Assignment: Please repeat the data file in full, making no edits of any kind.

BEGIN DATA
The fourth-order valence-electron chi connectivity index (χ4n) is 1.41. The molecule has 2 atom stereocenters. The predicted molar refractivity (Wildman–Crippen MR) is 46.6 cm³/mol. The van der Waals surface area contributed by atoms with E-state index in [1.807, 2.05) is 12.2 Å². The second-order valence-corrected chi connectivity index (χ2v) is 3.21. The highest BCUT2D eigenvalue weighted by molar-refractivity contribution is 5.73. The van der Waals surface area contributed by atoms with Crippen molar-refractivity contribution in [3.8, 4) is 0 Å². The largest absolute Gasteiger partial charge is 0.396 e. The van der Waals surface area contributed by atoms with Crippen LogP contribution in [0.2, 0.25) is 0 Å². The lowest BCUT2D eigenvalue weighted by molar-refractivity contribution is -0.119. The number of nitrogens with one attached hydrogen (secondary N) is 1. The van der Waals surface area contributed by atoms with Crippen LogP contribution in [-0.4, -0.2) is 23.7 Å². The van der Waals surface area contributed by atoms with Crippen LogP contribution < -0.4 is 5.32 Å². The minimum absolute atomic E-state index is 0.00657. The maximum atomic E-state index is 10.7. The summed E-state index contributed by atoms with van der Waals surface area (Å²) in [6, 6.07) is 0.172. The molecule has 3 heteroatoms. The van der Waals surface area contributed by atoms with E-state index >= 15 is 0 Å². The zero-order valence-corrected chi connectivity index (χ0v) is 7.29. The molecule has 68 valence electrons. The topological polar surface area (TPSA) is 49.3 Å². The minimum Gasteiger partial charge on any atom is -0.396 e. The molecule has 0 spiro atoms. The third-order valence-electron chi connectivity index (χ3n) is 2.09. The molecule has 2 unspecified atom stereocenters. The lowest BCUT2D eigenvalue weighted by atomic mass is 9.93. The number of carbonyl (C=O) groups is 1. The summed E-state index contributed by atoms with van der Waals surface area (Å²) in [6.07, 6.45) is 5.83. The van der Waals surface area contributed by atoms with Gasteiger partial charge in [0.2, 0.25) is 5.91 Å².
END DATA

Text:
The fourth-order valence-electron chi connectivity index (χ4n) is 1.41. The molecule has 2 atom stereocenters. The predicted molar refractivity (Wildman–Crippen MR) is 46.6 cm³/mol. The van der Waals surface area contributed by atoms with E-state index in [1.807, 2.05) is 12.2 Å². The second-order valence-corrected chi connectivity index (χ2v) is 3.21. The highest BCUT2D eigenvalue weighted by molar-refractivity contribution is 5.73. The van der Waals surface area contributed by atoms with Crippen molar-refractivity contribution in [3.8, 4) is 0 Å². The largest absolute Gasteiger partial charge is 0.396 e. The van der Waals surface area contributed by atoms with Crippen LogP contribution in [0.2, 0.25) is 0 Å². The lowest BCUT2D eigenvalue weighted by molar-refractivity contribution is -0.119. The number of nitrogens with one attached hydrogen (secondary N) is 1. The van der Waals surface area contributed by atoms with Crippen LogP contribution in [-0.4, -0.2) is 23.7 Å². The van der Waals surface area contributed by atoms with Crippen LogP contribution < -0.4 is 5.32 Å². The minimum absolute atomic E-state index is 0.00657. The maximum atomic E-state index is 10.7. The summed E-state index contributed by atoms with van der Waals surface area (Å²) in [6, 6.07) is 0.172. The molecule has 3 heteroatoms. The van der Waals surface area contributed by atoms with E-state index >= 15 is 0 Å². The zero-order valence-corrected chi connectivity index (χ0v) is 7.29. The molecule has 68 valence electrons. The topological polar surface area (TPSA) is 49.3 Å². The minimum Gasteiger partial charge on any atom is -0.396 e. The molecule has 0 spiro atoms. The third-order valence-electron chi connectivity index (χ3n) is 2.09. The molecule has 2 unspecified atom stereocenters. The lowest BCUT2D eigenvalue weighted by atomic mass is 9.93. The number of carbonyl (C=O) groups is 1. The summed E-state index contributed by atoms with van der Waals surface area (Å²) in [6.07, 6.45) is 5.83. The van der Waals surface area contributed by atoms with Gasteiger partial charge in [0.2, 0.25) is 5.91 Å².